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From Crisis to Calling: Finding Your Moral Center in the Toughest Decisions

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Making the Hardest Decisions As a young aid worker, Sasha Chanoff was sent to evacuate a group of refugees from the violence-torn Congo. But when he arrived he discovered a second group. Evacuating them too could endanger the entire mission. But leaving them behind would mean their certain death. All leaders face defining moments, when values are in conflict and decisions Making the Hardest Decisions As a young aid worker, Sasha Chanoff was sent to evacuate a group of refugees from the violence-torn Congo. But when he arrived he discovered a second group. Evacuating them too could endanger the entire mission. But leaving them behind would mean their certain death. All leaders face defining moments, when values are in conflict and decisions impact lives. Why is moral courage the essential factor at such times? How do we access our own rock-bottom values, and how can we take advantage of them to make the best decisions? Through Sasha's own extraordinary story and those of eight other brave leaders from business, government, nongovernment organizations, and the military, this book reveals five principles for confronting crucial decisions and inspires all of us to use our moral core as a lodestar for leadership.


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Making the Hardest Decisions As a young aid worker, Sasha Chanoff was sent to evacuate a group of refugees from the violence-torn Congo. But when he arrived he discovered a second group. Evacuating them too could endanger the entire mission. But leaving them behind would mean their certain death. All leaders face defining moments, when values are in conflict and decisions Making the Hardest Decisions As a young aid worker, Sasha Chanoff was sent to evacuate a group of refugees from the violence-torn Congo. But when he arrived he discovered a second group. Evacuating them too could endanger the entire mission. But leaving them behind would mean their certain death. All leaders face defining moments, when values are in conflict and decisions impact lives. Why is moral courage the essential factor at such times? How do we access our own rock-bottom values, and how can we take advantage of them to make the best decisions? Through Sasha's own extraordinary story and those of eight other brave leaders from business, government, nongovernment organizations, and the military, this book reveals five principles for confronting crucial decisions and inspires all of us to use our moral core as a lodestar for leadership.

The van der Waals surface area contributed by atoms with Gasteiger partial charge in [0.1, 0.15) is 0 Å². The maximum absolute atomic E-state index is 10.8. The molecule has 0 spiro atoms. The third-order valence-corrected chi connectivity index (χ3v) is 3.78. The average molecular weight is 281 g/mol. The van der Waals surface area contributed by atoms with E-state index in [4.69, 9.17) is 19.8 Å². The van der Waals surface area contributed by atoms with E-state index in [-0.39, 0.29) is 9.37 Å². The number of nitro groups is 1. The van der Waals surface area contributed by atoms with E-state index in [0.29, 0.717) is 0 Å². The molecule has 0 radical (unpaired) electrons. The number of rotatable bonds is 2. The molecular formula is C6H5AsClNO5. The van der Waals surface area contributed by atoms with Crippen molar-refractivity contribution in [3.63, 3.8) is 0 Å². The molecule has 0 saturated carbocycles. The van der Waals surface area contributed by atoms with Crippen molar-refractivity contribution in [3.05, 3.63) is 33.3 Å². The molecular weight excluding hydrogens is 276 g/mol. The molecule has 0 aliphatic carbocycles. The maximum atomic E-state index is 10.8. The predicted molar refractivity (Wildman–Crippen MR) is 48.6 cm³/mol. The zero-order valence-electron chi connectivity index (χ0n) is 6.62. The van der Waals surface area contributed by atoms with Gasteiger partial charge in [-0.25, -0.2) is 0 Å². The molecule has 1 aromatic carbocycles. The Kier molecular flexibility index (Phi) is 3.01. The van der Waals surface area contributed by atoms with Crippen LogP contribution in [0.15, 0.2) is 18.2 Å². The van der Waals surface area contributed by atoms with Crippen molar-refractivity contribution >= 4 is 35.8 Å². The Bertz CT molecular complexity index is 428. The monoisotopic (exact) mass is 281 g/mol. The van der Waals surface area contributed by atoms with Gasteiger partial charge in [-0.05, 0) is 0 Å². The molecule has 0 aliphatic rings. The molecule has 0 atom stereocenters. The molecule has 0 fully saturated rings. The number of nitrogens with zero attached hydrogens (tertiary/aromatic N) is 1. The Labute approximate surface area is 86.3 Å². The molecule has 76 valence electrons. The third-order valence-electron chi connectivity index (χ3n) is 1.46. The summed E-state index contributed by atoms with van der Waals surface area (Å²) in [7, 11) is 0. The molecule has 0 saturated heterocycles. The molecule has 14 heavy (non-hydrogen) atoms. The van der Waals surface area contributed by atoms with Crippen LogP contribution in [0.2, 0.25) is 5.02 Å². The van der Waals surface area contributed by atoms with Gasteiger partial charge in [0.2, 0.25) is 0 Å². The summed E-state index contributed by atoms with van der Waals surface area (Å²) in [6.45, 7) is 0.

55 review for From Crisis to Calling: Finding Your Moral Center in the Toughest Decisions

  1. 4 out of 5

    Vernita Naylor